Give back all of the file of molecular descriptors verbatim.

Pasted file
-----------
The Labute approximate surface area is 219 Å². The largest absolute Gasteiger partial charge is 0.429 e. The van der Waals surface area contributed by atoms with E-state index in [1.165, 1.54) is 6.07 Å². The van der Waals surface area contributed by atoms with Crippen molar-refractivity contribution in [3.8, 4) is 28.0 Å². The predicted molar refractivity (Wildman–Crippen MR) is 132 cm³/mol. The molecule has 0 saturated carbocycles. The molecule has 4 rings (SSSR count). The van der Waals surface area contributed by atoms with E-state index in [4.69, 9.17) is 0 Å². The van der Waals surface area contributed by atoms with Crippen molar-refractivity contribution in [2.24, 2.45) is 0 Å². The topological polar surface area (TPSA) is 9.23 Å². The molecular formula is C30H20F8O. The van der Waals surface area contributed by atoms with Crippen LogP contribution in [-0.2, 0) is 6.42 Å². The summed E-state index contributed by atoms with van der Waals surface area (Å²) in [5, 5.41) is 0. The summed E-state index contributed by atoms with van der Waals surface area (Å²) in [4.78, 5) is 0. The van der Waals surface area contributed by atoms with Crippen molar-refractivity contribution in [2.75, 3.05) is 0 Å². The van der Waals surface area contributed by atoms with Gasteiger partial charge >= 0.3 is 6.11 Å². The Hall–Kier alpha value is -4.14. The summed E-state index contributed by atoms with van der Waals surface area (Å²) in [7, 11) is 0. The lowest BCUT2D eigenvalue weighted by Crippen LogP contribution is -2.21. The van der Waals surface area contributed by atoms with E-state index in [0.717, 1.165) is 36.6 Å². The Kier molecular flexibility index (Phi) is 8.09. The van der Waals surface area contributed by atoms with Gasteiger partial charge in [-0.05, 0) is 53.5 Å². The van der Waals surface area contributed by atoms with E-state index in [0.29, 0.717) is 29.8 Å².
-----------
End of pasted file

The Labute approximate surface area is 219 Å². The largest absolute Gasteiger partial charge is 0.429 e. The van der Waals surface area contributed by atoms with E-state index in [1.165, 1.54) is 6.07 Å². The van der Waals surface area contributed by atoms with Crippen molar-refractivity contribution in [3.8, 4) is 28.0 Å². The predicted molar refractivity (Wildman–Crippen MR) is 132 cm³/mol. The molecule has 0 saturated carbocycles. The molecule has 4 rings (SSSR count). The van der Waals surface area contributed by atoms with E-state index in [4.69, 9.17) is 0 Å². The van der Waals surface area contributed by atoms with Crippen molar-refractivity contribution in [2.24, 2.45) is 0 Å². The topological polar surface area (TPSA) is 9.23 Å². The molecular formula is C30H20F8O. The van der Waals surface area contributed by atoms with Crippen LogP contribution in [-0.2, 0) is 6.42 Å². The summed E-state index contributed by atoms with van der Waals surface area (Å²) in [5, 5.41) is 0. The summed E-state index contributed by atoms with van der Waals surface area (Å²) in [4.78, 5) is 0. The van der Waals surface area contributed by atoms with Crippen molar-refractivity contribution in [2.75, 3.05) is 0 Å². The van der Waals surface area contributed by atoms with Gasteiger partial charge >= 0.3 is 6.11 Å². The Hall–Kier alpha value is -4.14. The summed E-state index contributed by atoms with van der Waals surface area (Å²) in [7, 11) is 0. The lowest BCUT2D eigenvalue weighted by Crippen LogP contribution is -2.21. The van der Waals surface area contributed by atoms with E-state index in [0.717, 1.165) is 36.6 Å². The Kier molecular flexibility index (Phi) is 8.09. The van der Waals surface area contributed by atoms with Gasteiger partial charge in [-0.05, 0) is 53.5 Å². The van der Waals surface area contributed by atoms with E-state index in [0.29, 0.717) is 29.8 Å².